In contrast to microtubule nucleation, which occurs primarily deep within the cytoplasm near the nucleus, actin filament nucleation most frequently occurs at the plasma membrane (Figure 16-27). Consequently, the highest density of actin filaments in most cells is at the cell periphery. These actin filaments in the layer underlying the plasma membrane, called the cell cortex, determine the shape and movement of the cell surface. For example, depending on their attachments to one another and to the plasma membrane, actin structures can form many strikingly different types of cell surface projections. These include spiky bundles such as microvilli or filopodia, flat protrusive veils called lamellipodia that help move cells over solid substrates, and the phagocytic cups in macrophages.

Figure 16-27. The tip of the leading edge of a cell nucleates actin filaments.

Figure 16-27

The tip of the leading edge of a cell nucleates actin filaments. Fibroblasts in culture were gently permeabilized using a nonionic detergent and were then incubated with rhodamine-labeled actin molecules to visualize newly formed actin filaments (red). (more...)

The nucleation of actin filaments at the plasma membrane is frequently regulated by external signals, allowing the cell to change its shape and stiffness rapidly in response to changes in its external environment. This nucleation is catalyzed by a complex of proteins that includes two actin-related proteins, or ARPs, each of which is about 45% identical to actin. Analogous to the function of the γ-TuRC, the ARP complex (also known as the Arp 2/3 complex) nucleates actin filament growth from the minus end, allowing rapid elongation at the plus end. However, the complex can also attach to the side of another actin filament while remaining bound to the minus end of the filament that it has nucleated, thereby building individual filaments into a treelike web (Figure 16-28). The ARP complex is localized in regions of rapid actin filament growth such as lamellipodia, and its nucleating activity is regulated by intracellular signaling molecules and components at the cytosolic face of the plasma membrane.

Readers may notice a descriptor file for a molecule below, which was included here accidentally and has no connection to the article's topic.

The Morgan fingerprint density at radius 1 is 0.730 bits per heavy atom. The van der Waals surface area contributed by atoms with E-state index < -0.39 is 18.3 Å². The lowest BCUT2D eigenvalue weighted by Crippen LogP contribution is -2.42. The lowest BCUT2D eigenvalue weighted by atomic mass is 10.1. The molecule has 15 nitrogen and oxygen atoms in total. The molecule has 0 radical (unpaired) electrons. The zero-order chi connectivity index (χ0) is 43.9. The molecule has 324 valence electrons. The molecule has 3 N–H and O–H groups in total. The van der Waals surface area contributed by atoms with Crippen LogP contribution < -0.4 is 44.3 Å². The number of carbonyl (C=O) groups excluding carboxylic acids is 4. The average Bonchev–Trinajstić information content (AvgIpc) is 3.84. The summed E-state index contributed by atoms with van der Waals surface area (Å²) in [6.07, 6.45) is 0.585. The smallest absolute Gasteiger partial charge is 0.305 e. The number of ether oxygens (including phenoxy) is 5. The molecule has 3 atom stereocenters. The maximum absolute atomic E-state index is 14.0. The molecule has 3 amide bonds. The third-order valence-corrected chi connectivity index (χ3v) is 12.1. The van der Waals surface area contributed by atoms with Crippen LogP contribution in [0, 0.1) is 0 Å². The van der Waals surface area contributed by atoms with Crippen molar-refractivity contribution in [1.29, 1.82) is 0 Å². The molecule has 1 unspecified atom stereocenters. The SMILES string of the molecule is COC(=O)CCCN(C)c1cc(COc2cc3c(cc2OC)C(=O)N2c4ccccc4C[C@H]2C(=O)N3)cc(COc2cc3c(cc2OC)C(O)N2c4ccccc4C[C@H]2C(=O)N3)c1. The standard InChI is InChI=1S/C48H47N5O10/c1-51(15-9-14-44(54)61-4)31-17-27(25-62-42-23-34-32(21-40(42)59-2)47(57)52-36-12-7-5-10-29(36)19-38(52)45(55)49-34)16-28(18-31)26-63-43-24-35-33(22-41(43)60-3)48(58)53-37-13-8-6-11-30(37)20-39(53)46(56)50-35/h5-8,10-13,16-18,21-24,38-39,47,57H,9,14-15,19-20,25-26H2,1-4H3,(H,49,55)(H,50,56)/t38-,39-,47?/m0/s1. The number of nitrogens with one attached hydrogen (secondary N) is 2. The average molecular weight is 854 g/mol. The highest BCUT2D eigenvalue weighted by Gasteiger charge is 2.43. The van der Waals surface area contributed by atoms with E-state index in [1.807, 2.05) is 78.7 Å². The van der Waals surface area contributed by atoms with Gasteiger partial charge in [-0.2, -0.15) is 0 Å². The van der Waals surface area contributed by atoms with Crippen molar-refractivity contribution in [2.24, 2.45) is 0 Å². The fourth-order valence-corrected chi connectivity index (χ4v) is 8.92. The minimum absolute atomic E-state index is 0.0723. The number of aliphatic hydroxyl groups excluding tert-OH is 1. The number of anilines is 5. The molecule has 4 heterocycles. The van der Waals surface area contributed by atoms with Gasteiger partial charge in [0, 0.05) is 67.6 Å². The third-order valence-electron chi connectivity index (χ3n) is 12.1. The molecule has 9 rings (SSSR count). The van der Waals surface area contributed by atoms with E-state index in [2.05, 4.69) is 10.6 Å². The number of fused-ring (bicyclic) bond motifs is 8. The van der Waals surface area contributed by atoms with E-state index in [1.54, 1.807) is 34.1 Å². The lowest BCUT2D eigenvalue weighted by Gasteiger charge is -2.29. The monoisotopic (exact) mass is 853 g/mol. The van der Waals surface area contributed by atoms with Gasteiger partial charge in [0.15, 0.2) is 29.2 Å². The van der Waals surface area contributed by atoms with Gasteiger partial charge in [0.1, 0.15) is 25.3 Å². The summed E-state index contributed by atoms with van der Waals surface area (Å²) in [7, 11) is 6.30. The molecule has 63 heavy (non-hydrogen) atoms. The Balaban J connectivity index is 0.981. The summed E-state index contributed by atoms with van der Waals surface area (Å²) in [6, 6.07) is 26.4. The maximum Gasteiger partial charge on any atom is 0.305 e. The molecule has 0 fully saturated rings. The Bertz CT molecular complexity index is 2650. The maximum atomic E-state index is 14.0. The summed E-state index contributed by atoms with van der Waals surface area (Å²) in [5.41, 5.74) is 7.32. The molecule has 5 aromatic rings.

Figure 16-28. Nucleation and actin web formation by the ARP complex.

Figure 16-28

Nucleation and actin web formation by the ARP complex. (A)The structures of Arp2 and Arp3, compared to the structure of actin. Although the face of the molecule equivalent to the plus end (top) in both Arp2 and Arp3 is very similar to the plus end of (more...)

Both γ-tubulin and ARPs are evolutionarily ancient, and they are conserved among a wide variety of eucaryotic species. Their genes seem to have arisen by early duplication of the gene for the microtubule or actin filament subunit, respectively, followed by divergence and specialization of the gene copies so that they encode proteins with a special nucleating function. That a similar strategy has evolved for two separate cytoskeletal systems underlines the central importance of regulated filament nucleation as a general organizing principle in cells.

Filament Elongation Is Modified by Proteins That Bind to the Free Subunits

Once cytoskeletal filaments have been nucleated, they generally elongate by the addition of soluble subunits. In most nonmuscle vertebrate cells, approximately 50% of the actin is in filaments and 50% is soluble. The soluble monomer concentration is typically 50–200 μM (2–8 mg/ml), which is surprisingly high, given the low critical concentration observed for pure actin in a test tube (less than 1 μM). Why does the soluble actin not polymerize into filaments? The reason is that the abundant subunit pool contains special proteins that bind to the actin monomers, thereby making polymerization much less favorable (the action is similar to that of latrunculin). A small protein called thymosin is the most abundant of these proteins. Actin monomers bound to thymosin are in a locked state, where they cannot associate with either the plus or minus ends of actin filament and cannot hydrolyze or exchange their bound nucleotide.